SPC members such as W.A. (Bill) Pritchard considered the Russian Revolution a bourgeois, not a socialist, revolution. But to an orthodox Marxist like Pritchard the bourgeois nature of the revolution still made it historically necessary, not some kind of mistake. He did not condemn Lenin — he simply pointed out that the level of productive forces in the Soviet Union would force him into the world market and into the capitalist system. For Pritchard, the dictatorship over the proletariat, rather than the dictatorship of the proletariat, was a product of the conditions Lenin had to deal with. Pritchard took the position that the Russian Revolution had failed because you could not build a socialist society on a "feudal dunghill". Moscow came out, not with any advice, but with directives but for Bill Pritchard and others in the SPC, even if they sympathised with the Russian Revolution, they were unwilling to submit the concept of the socialist revolution that they saw as more fitting for the Canadian conditions to the program of the Third International and refused to have the Russian model imposed.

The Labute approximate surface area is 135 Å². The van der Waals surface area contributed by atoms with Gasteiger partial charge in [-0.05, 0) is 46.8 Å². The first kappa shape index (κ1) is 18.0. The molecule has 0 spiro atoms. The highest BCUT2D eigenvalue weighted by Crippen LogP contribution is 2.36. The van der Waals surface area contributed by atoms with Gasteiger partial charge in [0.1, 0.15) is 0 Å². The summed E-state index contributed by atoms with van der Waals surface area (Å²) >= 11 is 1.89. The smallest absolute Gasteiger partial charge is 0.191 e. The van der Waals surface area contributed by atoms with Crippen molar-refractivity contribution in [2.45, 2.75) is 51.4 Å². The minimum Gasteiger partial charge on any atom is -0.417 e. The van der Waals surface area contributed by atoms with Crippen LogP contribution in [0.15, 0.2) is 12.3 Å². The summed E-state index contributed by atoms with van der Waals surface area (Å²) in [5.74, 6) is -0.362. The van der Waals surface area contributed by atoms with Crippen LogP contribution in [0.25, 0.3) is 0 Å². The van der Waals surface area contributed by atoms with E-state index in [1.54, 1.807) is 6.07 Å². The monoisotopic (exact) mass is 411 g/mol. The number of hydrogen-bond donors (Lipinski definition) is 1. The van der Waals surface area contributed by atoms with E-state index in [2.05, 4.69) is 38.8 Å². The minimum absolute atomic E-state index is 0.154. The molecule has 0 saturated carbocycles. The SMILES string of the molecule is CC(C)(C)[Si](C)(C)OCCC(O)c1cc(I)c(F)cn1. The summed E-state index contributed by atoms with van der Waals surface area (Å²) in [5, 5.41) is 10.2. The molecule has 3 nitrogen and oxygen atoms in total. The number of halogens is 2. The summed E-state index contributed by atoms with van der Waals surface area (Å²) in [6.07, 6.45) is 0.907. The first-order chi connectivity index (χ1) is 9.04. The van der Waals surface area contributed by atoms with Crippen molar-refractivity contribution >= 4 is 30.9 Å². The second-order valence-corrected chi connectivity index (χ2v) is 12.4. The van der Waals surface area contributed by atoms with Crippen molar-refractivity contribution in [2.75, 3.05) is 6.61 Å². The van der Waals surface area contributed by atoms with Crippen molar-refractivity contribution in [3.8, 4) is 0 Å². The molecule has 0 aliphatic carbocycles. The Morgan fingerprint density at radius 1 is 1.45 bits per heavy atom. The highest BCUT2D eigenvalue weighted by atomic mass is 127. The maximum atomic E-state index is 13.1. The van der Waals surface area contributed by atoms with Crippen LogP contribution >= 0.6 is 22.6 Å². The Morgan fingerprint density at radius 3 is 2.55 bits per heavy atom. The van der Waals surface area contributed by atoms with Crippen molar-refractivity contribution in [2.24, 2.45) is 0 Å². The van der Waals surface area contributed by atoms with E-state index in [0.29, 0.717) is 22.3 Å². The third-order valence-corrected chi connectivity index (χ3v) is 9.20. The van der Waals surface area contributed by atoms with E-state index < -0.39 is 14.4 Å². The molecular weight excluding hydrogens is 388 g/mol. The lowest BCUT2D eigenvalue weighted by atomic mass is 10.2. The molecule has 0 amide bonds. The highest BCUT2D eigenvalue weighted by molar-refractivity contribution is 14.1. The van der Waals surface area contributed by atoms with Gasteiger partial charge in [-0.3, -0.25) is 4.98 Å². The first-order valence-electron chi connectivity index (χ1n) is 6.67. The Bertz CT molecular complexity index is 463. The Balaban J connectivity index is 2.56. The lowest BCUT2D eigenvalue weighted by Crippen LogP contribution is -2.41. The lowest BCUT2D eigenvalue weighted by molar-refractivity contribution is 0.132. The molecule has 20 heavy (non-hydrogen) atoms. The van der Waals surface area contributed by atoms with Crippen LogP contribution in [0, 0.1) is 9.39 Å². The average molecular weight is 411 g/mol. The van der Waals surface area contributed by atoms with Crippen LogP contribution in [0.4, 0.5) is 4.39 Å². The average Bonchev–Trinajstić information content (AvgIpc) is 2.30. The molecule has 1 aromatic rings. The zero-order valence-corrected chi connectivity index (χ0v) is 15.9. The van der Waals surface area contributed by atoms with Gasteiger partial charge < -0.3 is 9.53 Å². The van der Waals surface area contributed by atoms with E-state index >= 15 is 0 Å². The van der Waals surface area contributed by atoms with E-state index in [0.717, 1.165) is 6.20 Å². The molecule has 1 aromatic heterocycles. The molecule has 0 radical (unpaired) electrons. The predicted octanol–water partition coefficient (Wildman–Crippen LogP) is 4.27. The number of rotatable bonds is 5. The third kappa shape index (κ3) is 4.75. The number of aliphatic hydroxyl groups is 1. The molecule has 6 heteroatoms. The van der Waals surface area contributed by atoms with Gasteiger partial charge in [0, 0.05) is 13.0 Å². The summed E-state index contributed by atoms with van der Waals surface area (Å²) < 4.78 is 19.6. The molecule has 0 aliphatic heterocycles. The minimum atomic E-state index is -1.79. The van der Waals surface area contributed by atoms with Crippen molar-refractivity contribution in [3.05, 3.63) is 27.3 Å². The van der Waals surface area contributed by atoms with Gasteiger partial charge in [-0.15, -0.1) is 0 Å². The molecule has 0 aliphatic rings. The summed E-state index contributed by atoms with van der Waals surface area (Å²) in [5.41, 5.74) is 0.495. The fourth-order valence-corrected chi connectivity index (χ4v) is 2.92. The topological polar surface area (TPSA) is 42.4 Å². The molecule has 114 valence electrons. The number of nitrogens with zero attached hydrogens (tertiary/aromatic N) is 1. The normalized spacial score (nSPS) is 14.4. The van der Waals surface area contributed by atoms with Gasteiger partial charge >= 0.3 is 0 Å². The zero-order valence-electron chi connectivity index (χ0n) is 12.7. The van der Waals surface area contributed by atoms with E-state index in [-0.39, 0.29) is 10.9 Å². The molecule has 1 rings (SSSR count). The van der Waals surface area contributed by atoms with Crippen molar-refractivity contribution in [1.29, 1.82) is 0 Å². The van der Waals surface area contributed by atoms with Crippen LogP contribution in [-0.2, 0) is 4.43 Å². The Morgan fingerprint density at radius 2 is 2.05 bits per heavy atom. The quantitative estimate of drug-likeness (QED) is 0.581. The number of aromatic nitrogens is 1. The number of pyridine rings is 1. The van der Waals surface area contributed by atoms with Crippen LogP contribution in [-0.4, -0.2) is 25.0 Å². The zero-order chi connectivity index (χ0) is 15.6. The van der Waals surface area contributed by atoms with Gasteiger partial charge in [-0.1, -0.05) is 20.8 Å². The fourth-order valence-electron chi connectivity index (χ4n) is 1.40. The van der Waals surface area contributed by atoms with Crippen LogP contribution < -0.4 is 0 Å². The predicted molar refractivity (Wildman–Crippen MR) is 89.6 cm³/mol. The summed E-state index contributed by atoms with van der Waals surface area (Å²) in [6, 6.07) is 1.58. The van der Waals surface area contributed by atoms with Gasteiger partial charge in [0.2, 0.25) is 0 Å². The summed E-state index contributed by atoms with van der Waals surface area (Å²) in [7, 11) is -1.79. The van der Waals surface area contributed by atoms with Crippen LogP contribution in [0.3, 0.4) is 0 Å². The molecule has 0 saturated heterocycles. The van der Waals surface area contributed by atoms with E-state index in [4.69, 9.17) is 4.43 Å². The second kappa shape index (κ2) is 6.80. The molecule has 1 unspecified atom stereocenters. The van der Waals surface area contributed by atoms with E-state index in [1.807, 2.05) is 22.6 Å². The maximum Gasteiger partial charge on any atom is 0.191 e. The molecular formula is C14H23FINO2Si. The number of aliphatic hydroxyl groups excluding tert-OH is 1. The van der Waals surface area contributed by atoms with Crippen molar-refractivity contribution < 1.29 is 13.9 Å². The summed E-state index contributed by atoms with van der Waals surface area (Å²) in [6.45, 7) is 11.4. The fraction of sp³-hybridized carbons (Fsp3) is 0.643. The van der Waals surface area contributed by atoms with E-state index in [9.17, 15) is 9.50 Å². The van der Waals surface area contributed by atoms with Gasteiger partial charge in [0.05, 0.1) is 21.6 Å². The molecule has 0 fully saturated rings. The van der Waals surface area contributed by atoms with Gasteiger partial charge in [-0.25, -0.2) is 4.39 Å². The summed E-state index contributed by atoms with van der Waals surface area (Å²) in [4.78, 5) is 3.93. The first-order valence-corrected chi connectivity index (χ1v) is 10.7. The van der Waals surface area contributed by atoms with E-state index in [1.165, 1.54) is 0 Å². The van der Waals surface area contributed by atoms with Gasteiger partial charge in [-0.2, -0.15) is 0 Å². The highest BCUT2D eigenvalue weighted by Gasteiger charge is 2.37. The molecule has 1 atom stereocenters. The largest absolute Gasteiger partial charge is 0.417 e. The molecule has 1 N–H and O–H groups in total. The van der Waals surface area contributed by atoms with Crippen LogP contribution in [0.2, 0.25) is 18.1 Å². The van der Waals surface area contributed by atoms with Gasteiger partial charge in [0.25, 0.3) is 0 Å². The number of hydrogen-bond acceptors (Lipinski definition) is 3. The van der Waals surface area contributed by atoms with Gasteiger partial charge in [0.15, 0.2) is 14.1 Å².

Their tradition was about "making socialists" who were educated, organized, and prepared to implement fully a socialist society. You can not create socialism without socialists. The insistence by the SPC that workers understand precisely what they were talking about was fuelled by a desire that the workers themselves know exactly what was required of them. How the socialist society would actually be created, and what character it would take was up to the workers themselves. The main purpose of a revolutionary party was not dictating tactics to the rank and file workers, it was pointing out to them the ways in which they were deceived by the capitalists. Workers must achieve their own emancipation. They need not look for some party leader to do it for them. If the workers are ever to be free, they must free themselves.. Revolution, when it came, would be a social and cultural, not just a political, revolution. The socialist revolution would be accomplished by a working-class majority, educated in "proletarian science," organized as a party. The revolution had to happen, not only by the open conflict between worker and capitalist, but also in the minds of the workers. It is not the name of an organization nor its preamble, but the degree of working class knowledge possessed by its membership that determines whether or not it is a revolutionary body.